Look and listen : from semantic to spatial audio-visual perception




Gao, Ruohan

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Understanding scenes and events is inherently a multi-modal experience. We perceive the world by both looking and listening (and touching, smelling, and tasting). In particular, the sounds made by objects, whether actively generated or incidentally emitted, offer valuable signals about their physical properties and spatial locations—the cymbals crash on stage, the bird tweets up in the tree, the truck revs down the block, the silverware clinks in the drawer.

However, while recognition has made significant progress by "looking"—detecting objects, actions, or people based on their appearance—it often does not listen. In this thesis, I show that audio that accompanies visual scenes and events can be used as a rich source of training signal for learning (audio-)visual models. Particularly, I have developed computational models that leverage both the semantic and spatial signals in audio to understand people, places, and things from continuous multi-modal observations. Below, I summarize my key contributions along these two themes:

Audio as a semantic signal: First, I develop methods that learn how different objects sound by both looking at and listening to unlabeled video containing multiple sounding objects. I propose an unsupervised approach to separate mixed audio into its component sound sources by disentangling the audio frequency bases for detected visual objects. Next, I further propose a new approach that trains audio-visual source separation models on pairs of training videos. This co-separation framework permits both end-to-end training and learning object-level sounds from unlabeled videos of multiple sound sources. As an extension of the co-separation approach, then I study the classic cocktail party problem to separate voices from the speech mixture by leveraging the consistency between the speaker's facial appearance and their voice. The two modalities, vision and audition, are mutually beneficial. While visual objects are indicative of the sounds they make to enhance audio source separation, audio can also be informative of the visual events in videos. Finally, I propose a framework that uses audio as a semantic signal to help visual events classification. I design a preview mechanism to eliminate both short-term and long-term visual redundancies using audio for efficient action recognition in untrimmed video.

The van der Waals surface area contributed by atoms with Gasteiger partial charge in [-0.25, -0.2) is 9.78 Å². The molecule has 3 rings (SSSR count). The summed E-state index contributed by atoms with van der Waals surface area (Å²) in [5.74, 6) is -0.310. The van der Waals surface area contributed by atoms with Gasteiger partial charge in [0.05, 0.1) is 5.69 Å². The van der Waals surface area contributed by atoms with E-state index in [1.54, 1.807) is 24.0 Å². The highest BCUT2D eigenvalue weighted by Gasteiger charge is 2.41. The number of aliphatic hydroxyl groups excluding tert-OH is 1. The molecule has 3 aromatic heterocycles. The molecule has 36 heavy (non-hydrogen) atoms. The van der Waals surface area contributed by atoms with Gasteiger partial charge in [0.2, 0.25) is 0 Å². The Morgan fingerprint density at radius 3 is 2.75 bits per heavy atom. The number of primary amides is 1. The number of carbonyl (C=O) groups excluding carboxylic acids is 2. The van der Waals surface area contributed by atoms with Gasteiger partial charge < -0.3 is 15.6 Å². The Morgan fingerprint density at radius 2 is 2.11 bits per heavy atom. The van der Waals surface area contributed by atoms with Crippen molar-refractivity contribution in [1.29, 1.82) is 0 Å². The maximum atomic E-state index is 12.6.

Audio as a spatial signal: Both audio and visual data also convey significant spatial information. The two senses naturally work in concert to interpret spatial signals. Particularly, the human auditory system uses two ears to extract individual sound sources from a complex mixture. Leveraging the spatial signal in videos, I devise an approach to lift a flat monaural audio signal to binaural audio by injecting the spatial cues embedded in the accompanying visual frames. When listening to the predicted binaural audio—the 2.5D visual sound—listeners can then feel the locations of the sound sources as they are displayed in the video. Beyond learning from passively captured video, I next explore the spatial signal in audio by deploying an agent to actively interact with the environment using audio. I propose a novel representation learning framework that learns useful visual features via echolocation by capturing echo responses in photo-realistic 3D indoor scene environments. Experimental results demonstrate that the image features learned from echoes are comparable or even outperform heavily supervised pre-training methods for multiple fundamental spatial tasks—monocular depth prediction, surface normal estimation, and visual navigation.

Our results serve as an exciting prompt for future work leveraging both the visual and audio modalities. Motivated by how we humans perceive and act in the world by making use of all our senses, the long-term goal of my research is to build systems that can perceive as well as we do by combining all the multisensory inputs. In the last chapter of my thesis, I outline the potential future research directions that I want to pursue beyond my Ph.D. dissertation.


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